In late 2017 Fungimap was delighted to receive a Victorian Government Community & Volunteer Action (CVA) grant to support biodiversity protection and recovery actions. Our grant of $50,000 will be used to focus on fungi in five Victorian Catchment Management areas (CMAs).

We will hold seven training events across these CMAs over 2018-2019 and hold events with local groups giving presentations, field work and surveys.

We are developing region-specific identification kits for the Lost Fungi and some recognisable fungi. The second version of the  Lost Fungi Booklet and a Quick Guide for Gippsland are now avialable for download. Find out more about Fungimap's work being supported by the CVA grant  and downloads here


Beenak Long Tooth (Beenakia dacostae, Geoff Lay CC-BY-SA).

Welcome new Fungimap coordinator Cam Durnsford

 
A quick word to introduce myself – my name is Cam Durnsford, and I’ve recently started at the Royal Botanic Gardens Victoria – Melbourne Gardens as the new Fungimap coordinator. I come to the role with experience working in community media and project management in the not-for-profit sector and am currently studying at the University of Melbourne’s Master of Urban Horticulture program.

As a keen gardener, hiker and foodie it’s inevitable I’d be drawn to fungi – I’m humbled to be working on such an important and exciting project as Fungimap. I hope that through my work here we can continue to promote the conservation of fungi and further research in areas such as mycoremediation; it seems there are incredible opportunities for us to learn more about fungi and the important role they play in ecology. If I had to name a favourite fungus it would be Cortinarius archeri; I’m fascinated by mycorrhizal relationships, love eucalypts and it’s such a funky colour.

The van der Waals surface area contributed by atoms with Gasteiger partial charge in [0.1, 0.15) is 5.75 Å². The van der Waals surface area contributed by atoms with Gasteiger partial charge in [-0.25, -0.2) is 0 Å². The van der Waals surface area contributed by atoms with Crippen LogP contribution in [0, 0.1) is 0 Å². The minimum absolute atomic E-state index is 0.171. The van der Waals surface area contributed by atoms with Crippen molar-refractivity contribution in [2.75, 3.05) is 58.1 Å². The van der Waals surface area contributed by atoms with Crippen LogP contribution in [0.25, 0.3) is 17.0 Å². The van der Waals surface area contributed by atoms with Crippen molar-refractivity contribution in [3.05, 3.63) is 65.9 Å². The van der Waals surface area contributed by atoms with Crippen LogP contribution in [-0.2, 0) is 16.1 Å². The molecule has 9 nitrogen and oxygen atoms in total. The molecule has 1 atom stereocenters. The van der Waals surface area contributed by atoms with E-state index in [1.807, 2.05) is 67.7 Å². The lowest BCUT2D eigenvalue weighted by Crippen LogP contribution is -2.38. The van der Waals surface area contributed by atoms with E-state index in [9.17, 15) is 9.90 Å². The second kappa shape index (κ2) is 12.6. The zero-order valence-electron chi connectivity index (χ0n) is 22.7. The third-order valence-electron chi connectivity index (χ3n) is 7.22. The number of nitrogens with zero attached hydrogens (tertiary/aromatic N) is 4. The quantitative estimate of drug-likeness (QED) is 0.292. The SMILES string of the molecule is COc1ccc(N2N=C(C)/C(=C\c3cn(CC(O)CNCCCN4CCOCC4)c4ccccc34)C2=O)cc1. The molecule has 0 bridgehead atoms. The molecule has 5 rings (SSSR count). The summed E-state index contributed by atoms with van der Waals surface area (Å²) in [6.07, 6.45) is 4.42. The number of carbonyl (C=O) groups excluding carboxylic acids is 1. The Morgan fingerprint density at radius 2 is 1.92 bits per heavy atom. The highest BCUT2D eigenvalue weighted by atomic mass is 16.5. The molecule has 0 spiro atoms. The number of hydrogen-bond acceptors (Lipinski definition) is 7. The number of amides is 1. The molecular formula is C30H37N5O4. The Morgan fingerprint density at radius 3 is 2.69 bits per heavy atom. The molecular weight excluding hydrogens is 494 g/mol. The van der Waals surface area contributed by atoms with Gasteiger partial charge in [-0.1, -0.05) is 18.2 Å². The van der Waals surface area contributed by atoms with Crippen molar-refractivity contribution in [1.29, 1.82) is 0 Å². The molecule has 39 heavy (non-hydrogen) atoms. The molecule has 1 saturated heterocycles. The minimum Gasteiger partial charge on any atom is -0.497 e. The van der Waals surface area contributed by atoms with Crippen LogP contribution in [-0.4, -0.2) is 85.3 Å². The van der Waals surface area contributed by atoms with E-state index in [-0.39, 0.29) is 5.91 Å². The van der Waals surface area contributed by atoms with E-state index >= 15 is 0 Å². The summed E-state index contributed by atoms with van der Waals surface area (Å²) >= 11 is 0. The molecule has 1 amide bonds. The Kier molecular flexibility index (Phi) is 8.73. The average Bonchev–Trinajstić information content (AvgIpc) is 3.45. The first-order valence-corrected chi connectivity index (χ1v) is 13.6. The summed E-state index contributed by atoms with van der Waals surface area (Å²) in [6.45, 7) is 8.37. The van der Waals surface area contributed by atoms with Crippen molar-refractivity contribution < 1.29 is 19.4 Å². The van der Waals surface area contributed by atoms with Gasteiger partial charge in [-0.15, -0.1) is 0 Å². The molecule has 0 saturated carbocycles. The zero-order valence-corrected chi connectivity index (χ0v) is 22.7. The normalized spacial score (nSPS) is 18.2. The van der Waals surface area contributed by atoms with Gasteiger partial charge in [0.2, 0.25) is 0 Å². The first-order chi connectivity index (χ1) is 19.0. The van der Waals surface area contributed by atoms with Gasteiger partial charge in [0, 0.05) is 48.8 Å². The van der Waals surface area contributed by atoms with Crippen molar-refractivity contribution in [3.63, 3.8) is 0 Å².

You can reach me here on info@fungimap.org.au. 

Volunteers celebrated

For those of you on Instagram you may want to follow dr.fu.says. Frank has been celebrating the Herbarium Volunteers this week and our Fungimap Volunteers will be the focus on Fungi Friday.

Follow  Frank Udovicic@dr.fu.says and his unofficial thoughts on happenings at the National Herbarium of Victoria (MEL). He is an expert in Eucalypts and their kin, exploring the relationships between Eucalyptus species and Angophoras, the Eudesmia subgenus of Eucalyptus and Corymbias as well as Callistemon & Melaleuca. Of course we know that these are just the showy photosynthetic appendages of mycorrhizal fungi!

Fungi Events

Latrobe Valley Fungi - A Fungimap CVA Project


'Putting Gippsland Fungi on the Map' with Dr Sapphire McMullan-Fisher, plus 'Insights into rare and threatened Fungi' by Dr Tom May. Organised by the Latrobe Valley Field Naturalists Club, May 24 from 7:30-9pm. Entry free.
To register your interest in being part of the project, email here.

Bairnsdale Fungi Talks - A Fungimap CVA Project


Meeting of the Bairnsdale & District Field Naturalists Club. Presentations: ‘Putting Gippsland Fungi on the Map' by Dr Sapphire McMullan-Fisher and 'Insights into rare and threatened Fungi' by Dr Tom May. May 25 from 7:30-9pm, at St Mary's Parish Hall, Pyke Street, Bairnsdale. More info here.

Ballarat Fungi Foray - A Fungimap CVA Project


Field trip with Fungimap and Field Naturalists’ Club of Ballarat to learn about fungi and how to record them. June 9, time and location to be announced. More info here.

Sponsor a Species

Our editors are working hard to complete the next edition of 'Fungi Down Under'. You can help by sponsoring one or more of the fungi, such as the beautiful species shown here.
At a cost of $100 for each species, these are tax-deductible donations to the Austral Fungi Fund, and will help pay for the publication costs of the book. To find the species needing to find a sponsor, please visit our shop.

Russula persanguinea (Sarah Lloyd CC-BY-SA).
Copyright © 2019 Fungimap Inc., All rights reserved.